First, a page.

My fascination with medieval Scotland began when I was assigned to read William Shakespeare’s Macbeth for a twelfth-grade high school English class. Before we had to hand in some summaries or essays (I can’t remember), the teacher decided to nix the assignment but I read the play nonetheless and became obsessed. I was particularly excited to read the play because I had had a fixation with Scotland in general since I was fourteen and because I had never read Shakespeare before. But reading Macbeth not only trigged my excitement for medieval Scotland, it initiated a path of self-discovery where I am successfully changing careers and following my dream of studying Scottish history.
And why Malcolm Canmore? As I searched for historical information about King Malcolm, I kept coming up against the same issue: I could not find a study about King Malcolm, either the historical person or the literary character. I decided to do my MA dissertation about the portrayal of King Malcolm in the Life of Saint Margaret, Queen of Scots by Turgot, bishop of St Andrews. My dissertation was literary in approach and heavily reliant on postcolonial and gender theories. Studying the portrayal of King Malcolm was satisfying in two different levels: it encouraged a fresh look into the Life of Saint Margaret, while simultaneously allowing me to engage with other specialised fields and different historical/literary approaches. Searching for King Malcolm has pushed my boundaries, requiring an interdisciplinary approach.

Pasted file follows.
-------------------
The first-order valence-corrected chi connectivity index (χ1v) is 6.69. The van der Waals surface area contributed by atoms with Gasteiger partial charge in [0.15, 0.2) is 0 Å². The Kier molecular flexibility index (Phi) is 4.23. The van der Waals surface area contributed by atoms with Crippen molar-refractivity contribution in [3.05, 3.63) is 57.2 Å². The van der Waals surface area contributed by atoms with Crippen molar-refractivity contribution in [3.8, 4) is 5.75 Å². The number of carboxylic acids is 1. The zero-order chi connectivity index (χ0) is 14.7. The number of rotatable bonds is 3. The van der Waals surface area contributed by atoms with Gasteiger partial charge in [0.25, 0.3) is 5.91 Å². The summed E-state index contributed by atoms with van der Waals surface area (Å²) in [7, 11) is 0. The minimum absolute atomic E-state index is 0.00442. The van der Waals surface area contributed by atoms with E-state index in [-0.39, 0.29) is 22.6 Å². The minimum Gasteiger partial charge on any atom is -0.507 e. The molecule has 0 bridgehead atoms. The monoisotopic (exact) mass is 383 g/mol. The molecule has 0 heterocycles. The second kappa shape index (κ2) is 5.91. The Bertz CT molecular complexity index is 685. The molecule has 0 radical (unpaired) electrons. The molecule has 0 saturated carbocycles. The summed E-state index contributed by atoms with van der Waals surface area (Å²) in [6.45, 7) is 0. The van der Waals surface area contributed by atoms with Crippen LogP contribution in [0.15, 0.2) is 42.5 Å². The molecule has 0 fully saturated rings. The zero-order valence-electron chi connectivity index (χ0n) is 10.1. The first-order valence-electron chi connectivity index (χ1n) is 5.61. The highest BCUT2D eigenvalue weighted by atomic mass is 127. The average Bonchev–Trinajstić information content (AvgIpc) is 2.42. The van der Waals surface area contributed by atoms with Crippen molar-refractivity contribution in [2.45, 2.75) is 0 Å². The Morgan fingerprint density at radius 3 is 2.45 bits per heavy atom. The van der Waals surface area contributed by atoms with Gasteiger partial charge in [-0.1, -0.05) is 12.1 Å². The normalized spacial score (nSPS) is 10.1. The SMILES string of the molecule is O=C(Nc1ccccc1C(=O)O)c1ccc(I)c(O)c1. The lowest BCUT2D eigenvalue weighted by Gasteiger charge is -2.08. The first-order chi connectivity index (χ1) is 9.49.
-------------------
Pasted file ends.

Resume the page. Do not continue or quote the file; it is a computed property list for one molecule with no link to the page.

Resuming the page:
Now I am a PhD candidate whose thesis will examine the evolution of the literary portrayal of King Malcolm in Scottish and English chronicles and its repercussions in the construction of Scottish identity. So this site has a dual purpose. First, to reflect and discuss on the different medieval portrayals of King Malcolm; second, to document the process of conducting research for a PhD in Scottish History, including the pitfalls and roadblocks found on the way. I am also interest in intersections of history and literature and in medieval maps, so they might make an occassional appearance on this blog.
Marian Toledo Candelaria